Ruptured appendiceal cystadenoma presenting as right inguinal hernia in a patient with left colon cancer: A case report and review of literature
© Lee et al; licensee BioMed Central Ltd. 2006
Received: 02 July 2006
Accepted: 30 October 2006
Published: 30 October 2006
Mucoceles resulting from cystadenomas of the appendix are uncommon. Although rare, rupture of the mucoceles can occur with or without causing any abdominal complaint. There are several reports associating colonic malignancy with cystadenomas of the appendix. Herein, we report an unusual and interesting case of right inguinal hernia associated with left colon cancer.
A case of ruptured mucocele resulting from cystadenoma of the appendix was presented as right inguinal hernia in a 70-year-old male. The patient underwent colonoscopy, x-ray, ultrasound and computed tomography. Localized pseudomyxoma peritonei associated with adenocarcinoma of the descending colon was diagnosed. The patient underwent segmental resection of the colon, appendectomy, debridement of pseudomyxoma and closure of the internal ring of right inguinal canal. He is free of symptoms in one year follow-up.
Synchronous colon cancer may occur in patients with appendiceal mucoceles. In such patients, the colon should be investigated and colonoscopy can be performed meticulously in cases of ruptured mucoceles and localized pseudomyxoma peritonei. Surgical intervention is the current choice of management.
The incidence of mucocele ranges from 0.2–0.3% of all appendectomies and mucoceles resulting from cystadenomas of the appendix are very rare . Although rare, rupture of the mucocele can occur with or without causing any abdominal complaint [2–4]. There are several reports associating colonic malignancy with mucocele of appendiceal cystadenoma [5–9]. We present a very unusual case of ruptured cystadenoma of the appendix with localized pseudomyxoma peritonei presenting as right inguinal hernia in a patient with left colon cancer.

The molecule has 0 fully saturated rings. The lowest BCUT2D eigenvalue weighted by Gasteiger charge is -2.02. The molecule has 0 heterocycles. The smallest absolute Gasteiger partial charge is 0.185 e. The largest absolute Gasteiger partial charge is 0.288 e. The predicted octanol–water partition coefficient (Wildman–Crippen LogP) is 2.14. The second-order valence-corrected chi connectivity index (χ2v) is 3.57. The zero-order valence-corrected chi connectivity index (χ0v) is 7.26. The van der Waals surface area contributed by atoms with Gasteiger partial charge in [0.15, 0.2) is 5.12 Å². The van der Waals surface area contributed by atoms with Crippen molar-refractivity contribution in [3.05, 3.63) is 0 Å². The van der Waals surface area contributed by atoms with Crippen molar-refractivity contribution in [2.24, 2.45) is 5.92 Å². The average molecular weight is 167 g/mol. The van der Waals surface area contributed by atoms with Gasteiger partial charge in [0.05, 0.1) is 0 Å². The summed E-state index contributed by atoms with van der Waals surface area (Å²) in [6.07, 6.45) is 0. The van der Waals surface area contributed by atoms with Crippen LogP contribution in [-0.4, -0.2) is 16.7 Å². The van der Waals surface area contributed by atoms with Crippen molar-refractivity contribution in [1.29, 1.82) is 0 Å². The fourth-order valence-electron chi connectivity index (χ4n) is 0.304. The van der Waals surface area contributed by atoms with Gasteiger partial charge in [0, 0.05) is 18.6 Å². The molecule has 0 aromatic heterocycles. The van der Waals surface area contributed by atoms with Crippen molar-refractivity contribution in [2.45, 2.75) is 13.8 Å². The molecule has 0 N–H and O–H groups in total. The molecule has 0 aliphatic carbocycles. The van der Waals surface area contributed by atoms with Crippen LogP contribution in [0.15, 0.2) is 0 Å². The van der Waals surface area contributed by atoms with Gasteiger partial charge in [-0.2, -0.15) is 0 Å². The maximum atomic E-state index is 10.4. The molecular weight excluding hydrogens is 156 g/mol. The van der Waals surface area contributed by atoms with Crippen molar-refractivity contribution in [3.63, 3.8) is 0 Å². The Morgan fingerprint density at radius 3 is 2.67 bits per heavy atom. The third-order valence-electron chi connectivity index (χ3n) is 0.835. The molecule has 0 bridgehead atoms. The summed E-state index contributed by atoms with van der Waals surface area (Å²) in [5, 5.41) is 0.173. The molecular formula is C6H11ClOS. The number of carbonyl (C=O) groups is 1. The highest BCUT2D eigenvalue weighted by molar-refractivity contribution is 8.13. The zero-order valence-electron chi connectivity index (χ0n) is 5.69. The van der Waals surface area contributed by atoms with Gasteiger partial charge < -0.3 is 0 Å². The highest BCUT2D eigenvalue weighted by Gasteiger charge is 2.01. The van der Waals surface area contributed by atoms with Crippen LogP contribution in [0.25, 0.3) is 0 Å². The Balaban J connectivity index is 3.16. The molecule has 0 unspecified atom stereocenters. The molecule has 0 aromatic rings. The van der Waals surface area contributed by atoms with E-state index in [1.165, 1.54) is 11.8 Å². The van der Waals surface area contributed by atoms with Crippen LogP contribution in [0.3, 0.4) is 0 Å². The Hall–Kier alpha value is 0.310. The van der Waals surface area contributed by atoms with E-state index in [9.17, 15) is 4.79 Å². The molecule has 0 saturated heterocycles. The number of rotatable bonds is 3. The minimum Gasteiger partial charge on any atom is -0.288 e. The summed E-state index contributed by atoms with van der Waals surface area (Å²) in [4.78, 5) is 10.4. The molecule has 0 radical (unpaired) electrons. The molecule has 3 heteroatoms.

Appendiceal mucocele causes the mucinous distention of the appendiceal lumen. The pathologic entity includes retention cyst, mucosal hyperplasia, cystadenoma and cystadenocarcinoma . Symptomatic lesions are associated with malignant diseases more common than asymptomatic ones . There are reports of other tumors associated with appendiceal mucoceles, including gastrointestinal tract, ovary, breast and kidney tumors, which might occur in up to one-third of the patients . Pitiakoudis et al. have reported synchronous colonic cancer associated with appendiceal cystadenocarcinoma . An increased incidence of colonic cancer in patients with appendiceal mucocele has been reported . We reviewed other ten patients with appendiceal mucoceles undergoing appendectomies in our hospital during the past 13 years. Three of them had presented ruptured lesions. We recalled some of them for the colonoscopic examination at outpatient department. For the other patients who refused further colonoscopy, we investigated the history of colonic surgery, colonoscopic examination or bowel habit change during the past period. At presentation, we had no evidence of occurrence of concomitant colonic cancer in the patients. The concomitant pathologies are often clinically silent . The present patient was also asymptomatic before the rupture of the mucocele and its presentation as right inguinal hernia. There are also reports associating ruptured appendiceal mucoceles with or without colonic cancer [2, 3, 14]. However, none of them presented as inguinal hernia. To the best of our knowledge, no such case has ever been reported. The more advanced lesions are associated with higher incidence of concomitant lesions . Synchronous colonic lesions should also be looked for and these are more common in advanced lesions [16–18]. Therefore, colonoscopy is recommended as mandatory before surgery when possible . However, colonoscopy can sometimes cause severe and fatal complications [20–22] and there are techniques recommended to perform the procedure meticulously [23, 24]. We did not find oral intake of contrast medium leaking from the cecum on the CT scans. Therefore, we performed the procedure and found the distal colonic malignancy. The patient underwent surgery according the recommendation of others [12, 25–27].
Synchronous colon cancer may occur in patients with appendiceal mucoceles. In such patients, the colon should be investigated. In patients with ruptured mucoceles and localized pseudomyxoma peritonei, the colonoscopy can be performed meticulously. Surgery is the recommended method of treatment.
I appreciate Dr HS Wu and MH Huang for the consultation, Dr MC Hung and YS Hwang for helping me in doing the surgery and Dr Lin for the consultation and the exact report of the pathology. We thank the patient for giving us written consent for publishing this study.
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